Trust factor

Eleven years ago, I owned a
fledgling business that, like
many young companies, was struggling to grow past the
start-up phase.

Through a calculated risk, I put
my trust in an overseas partner
whom I’d worked with for several years and who had always
talked about being honorable.

Unfortunately, my trust was
misplaced. Through a series of unethical
actions that sullied his honor, my partner
reneged on his end of the bargain. The disastrous results crippled my operations and
nearly left me in personal and professional
financial ruin.

As painful as the experience was — it took
several years to recover — I received a valuable lesson in business ethics. It can take
years to build trust with your clients, vendors, partners and employees, but you can
destroy all that hard work with a single unethical action. Worse, the
damage you cause sometimes
can’t be repaired.

A friendly reminder of the
importance of ethical behavior
arrived recently in the form of a
letter from a former cover story
subject. In it, this CEO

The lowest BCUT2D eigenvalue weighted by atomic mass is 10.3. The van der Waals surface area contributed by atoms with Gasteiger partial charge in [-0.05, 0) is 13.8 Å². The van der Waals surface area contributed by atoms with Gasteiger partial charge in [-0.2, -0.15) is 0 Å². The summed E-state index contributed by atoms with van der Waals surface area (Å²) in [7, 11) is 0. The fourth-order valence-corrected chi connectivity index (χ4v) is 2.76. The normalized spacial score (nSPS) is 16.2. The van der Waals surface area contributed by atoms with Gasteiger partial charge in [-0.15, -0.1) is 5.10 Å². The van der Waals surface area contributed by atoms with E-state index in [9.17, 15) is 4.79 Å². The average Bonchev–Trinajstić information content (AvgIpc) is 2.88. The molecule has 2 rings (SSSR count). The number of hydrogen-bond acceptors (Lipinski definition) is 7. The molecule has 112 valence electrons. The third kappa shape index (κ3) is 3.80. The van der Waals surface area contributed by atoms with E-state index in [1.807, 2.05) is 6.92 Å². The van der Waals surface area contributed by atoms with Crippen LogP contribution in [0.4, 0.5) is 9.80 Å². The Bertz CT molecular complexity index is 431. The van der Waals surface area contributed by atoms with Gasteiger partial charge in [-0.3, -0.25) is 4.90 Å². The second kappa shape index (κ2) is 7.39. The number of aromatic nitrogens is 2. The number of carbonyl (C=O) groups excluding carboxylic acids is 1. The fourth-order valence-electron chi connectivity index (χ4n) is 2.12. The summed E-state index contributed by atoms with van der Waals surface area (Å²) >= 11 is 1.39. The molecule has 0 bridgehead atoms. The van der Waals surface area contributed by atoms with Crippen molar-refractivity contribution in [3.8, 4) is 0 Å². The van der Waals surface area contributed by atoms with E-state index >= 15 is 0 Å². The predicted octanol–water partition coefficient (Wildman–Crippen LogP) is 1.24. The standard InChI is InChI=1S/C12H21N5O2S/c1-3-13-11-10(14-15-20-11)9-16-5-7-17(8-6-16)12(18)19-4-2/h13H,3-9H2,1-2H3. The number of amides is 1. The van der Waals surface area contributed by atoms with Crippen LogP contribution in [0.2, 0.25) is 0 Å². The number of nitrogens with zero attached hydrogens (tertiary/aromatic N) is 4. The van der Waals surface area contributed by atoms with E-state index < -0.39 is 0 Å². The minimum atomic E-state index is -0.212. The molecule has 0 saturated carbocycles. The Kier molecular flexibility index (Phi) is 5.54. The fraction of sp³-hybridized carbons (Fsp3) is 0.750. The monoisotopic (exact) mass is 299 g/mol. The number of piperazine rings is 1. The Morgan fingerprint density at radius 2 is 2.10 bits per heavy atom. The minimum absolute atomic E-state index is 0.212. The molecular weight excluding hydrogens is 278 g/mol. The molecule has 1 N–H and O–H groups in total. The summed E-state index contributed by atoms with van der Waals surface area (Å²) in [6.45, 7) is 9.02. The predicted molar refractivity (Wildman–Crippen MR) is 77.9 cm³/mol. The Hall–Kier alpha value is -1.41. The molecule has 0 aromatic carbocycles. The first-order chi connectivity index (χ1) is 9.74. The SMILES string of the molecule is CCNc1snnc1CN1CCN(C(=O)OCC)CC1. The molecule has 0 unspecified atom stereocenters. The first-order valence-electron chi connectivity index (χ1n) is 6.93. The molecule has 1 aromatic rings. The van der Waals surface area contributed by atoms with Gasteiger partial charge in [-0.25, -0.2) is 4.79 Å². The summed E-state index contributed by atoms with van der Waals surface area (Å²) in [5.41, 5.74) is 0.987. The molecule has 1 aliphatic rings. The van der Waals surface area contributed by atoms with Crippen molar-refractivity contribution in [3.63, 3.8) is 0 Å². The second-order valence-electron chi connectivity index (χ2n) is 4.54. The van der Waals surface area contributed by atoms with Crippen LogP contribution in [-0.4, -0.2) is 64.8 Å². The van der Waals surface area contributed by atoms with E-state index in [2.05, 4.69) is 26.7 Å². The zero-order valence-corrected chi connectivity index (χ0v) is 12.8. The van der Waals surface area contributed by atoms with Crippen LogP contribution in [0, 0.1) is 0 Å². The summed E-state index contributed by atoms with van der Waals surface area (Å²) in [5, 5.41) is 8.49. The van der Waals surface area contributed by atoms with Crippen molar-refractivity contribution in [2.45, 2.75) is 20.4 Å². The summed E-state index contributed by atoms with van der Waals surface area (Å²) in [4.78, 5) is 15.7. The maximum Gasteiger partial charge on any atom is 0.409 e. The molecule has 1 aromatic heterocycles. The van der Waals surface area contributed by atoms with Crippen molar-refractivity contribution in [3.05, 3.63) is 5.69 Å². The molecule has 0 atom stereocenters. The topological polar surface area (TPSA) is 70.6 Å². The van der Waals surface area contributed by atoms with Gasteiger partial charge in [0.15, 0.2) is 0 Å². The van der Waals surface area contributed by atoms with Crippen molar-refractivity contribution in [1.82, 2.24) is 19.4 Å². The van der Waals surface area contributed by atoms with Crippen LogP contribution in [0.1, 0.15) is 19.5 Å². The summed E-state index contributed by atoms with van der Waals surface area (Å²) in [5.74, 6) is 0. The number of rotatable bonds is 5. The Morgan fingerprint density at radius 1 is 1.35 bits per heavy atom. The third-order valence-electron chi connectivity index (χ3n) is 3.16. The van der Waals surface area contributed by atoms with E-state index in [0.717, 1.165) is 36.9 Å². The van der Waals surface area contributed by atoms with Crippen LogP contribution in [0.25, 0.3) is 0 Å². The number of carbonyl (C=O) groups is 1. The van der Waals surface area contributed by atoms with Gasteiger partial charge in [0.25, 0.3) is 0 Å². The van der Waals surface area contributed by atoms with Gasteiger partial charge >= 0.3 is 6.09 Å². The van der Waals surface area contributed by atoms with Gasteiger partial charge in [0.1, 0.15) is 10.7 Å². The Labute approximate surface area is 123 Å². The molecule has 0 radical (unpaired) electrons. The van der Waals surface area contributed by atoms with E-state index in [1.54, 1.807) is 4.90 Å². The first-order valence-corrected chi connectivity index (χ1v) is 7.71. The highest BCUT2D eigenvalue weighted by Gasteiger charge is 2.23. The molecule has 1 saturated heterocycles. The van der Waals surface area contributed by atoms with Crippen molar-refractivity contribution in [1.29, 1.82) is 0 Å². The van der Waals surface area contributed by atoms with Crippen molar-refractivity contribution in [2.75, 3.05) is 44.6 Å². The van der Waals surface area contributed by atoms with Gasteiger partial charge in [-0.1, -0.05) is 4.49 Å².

announced his organization’s
new code of ethics and included
a copy of an 18-page pamphlet
that contained sections on, among other
things, accepting gifts, vendor-sponsored
travel, honorariums, improper payments
and conflicts of interest.

The CEO’s letter expressed gratitude for
the relationships the company had built
over the years and explained that to maintain these relationships, it was critical to
hold every member of the organization
accountable for following fundamental principles of ethical business conduct. Then the
CEO went one step further by including a compliance hotline phone number to call if
any part of his written promise was broken.

It’s a bold statement, but one that instantly
caught my attention, as I’m sure it did with
others who received the package.

Not every company has the resources to
develop and implement a program with this
level of detail for its constituents. But it’s an
idea any CEO can adapt.

Just saying you run an ethical ship doesn’t
make it true. Ethics deserves more than just
lip service, and putting it in writing is a good
way to make everyone in your organization

Say what you’re going to do, then do what
you say; it’s as straightforward as that. As
this CEO wrote in his letter, “Honesty and
integrity are the hallmarks of this code.
There are simply no substitutes.”

Contact Editor Dustin Klein at [email protected]